What Are Opportunistic Infections?
Opportunistic infections (OIs) are infections that occur more frequently and are more severe in individuals with weakened immune systems, including people with HIV. People are at greatest risk for OIs when their CD4 count falls below 200, but you can get some OIs when your CD4 count is below 500.
OIs are less common now than they were in the early days of HIV and AIDS because better treatments reduce the amount of HIV in a person’s body and keep a person’s immune system stronger. However, many people with HIV still develop OIs because they did not know they had HIV for many years after they were infected. Others people who know they have HIV can get OIs because they are not taking antiretroviral treatment (ART); they are on ART, but it is failing and the virus has weakened their immune system; or they have AIDS but are not taking medication to prevent OIs.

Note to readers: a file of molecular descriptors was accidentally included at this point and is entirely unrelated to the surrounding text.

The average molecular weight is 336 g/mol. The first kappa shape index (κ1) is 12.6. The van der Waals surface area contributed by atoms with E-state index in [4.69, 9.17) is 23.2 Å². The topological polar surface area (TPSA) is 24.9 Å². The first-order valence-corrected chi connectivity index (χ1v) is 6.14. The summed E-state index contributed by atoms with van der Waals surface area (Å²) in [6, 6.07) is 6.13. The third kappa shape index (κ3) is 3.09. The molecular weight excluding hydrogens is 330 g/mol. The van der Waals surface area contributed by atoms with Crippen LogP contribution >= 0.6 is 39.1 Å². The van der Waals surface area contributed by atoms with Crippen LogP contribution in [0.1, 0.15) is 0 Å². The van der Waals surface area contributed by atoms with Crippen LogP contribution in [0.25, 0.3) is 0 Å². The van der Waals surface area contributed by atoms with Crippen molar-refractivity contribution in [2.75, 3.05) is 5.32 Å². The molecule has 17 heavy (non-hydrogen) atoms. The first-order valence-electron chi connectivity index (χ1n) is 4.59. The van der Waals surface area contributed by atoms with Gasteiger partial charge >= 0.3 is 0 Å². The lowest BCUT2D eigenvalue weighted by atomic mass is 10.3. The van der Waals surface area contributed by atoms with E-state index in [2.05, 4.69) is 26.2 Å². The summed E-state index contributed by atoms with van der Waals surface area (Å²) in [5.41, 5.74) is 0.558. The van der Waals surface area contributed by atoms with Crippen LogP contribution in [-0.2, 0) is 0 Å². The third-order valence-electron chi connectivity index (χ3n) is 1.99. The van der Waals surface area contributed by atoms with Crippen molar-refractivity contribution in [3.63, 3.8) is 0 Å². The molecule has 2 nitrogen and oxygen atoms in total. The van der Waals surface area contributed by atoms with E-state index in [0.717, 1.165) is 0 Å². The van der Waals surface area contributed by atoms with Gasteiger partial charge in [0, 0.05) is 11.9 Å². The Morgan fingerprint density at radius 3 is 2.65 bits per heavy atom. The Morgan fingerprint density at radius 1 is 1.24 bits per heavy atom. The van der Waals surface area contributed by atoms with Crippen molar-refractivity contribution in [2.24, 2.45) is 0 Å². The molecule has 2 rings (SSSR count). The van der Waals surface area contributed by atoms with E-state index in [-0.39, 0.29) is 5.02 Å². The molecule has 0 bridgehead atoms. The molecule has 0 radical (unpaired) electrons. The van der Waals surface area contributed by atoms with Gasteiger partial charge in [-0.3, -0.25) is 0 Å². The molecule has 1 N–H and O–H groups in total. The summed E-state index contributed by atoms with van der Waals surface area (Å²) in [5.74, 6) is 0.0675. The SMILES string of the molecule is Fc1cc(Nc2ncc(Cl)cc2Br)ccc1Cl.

Staying in care and getting your lab tests done is one of the most important things you can do to prevent opportunistic infections. This will allow your provider to know when you might be at risk for OIs and work with you to prevent them. Some opportunistic infections can be prevented by taking additional medication that is used to prevent that OI.
If you do develop an OI, there are treatments available, such as antibiotics or antifungal drugs. Having an OI may be a very serious medical situation and its treatment can be challenging. The best way to prevent OIs is to reduce your risk by staying in care, taking ART every day, and keeping your viral load undetectable or very low so that your immune system can stay strong.
For more information about OIs and a detailed list of them, visit CDC’s Opportunistic Infections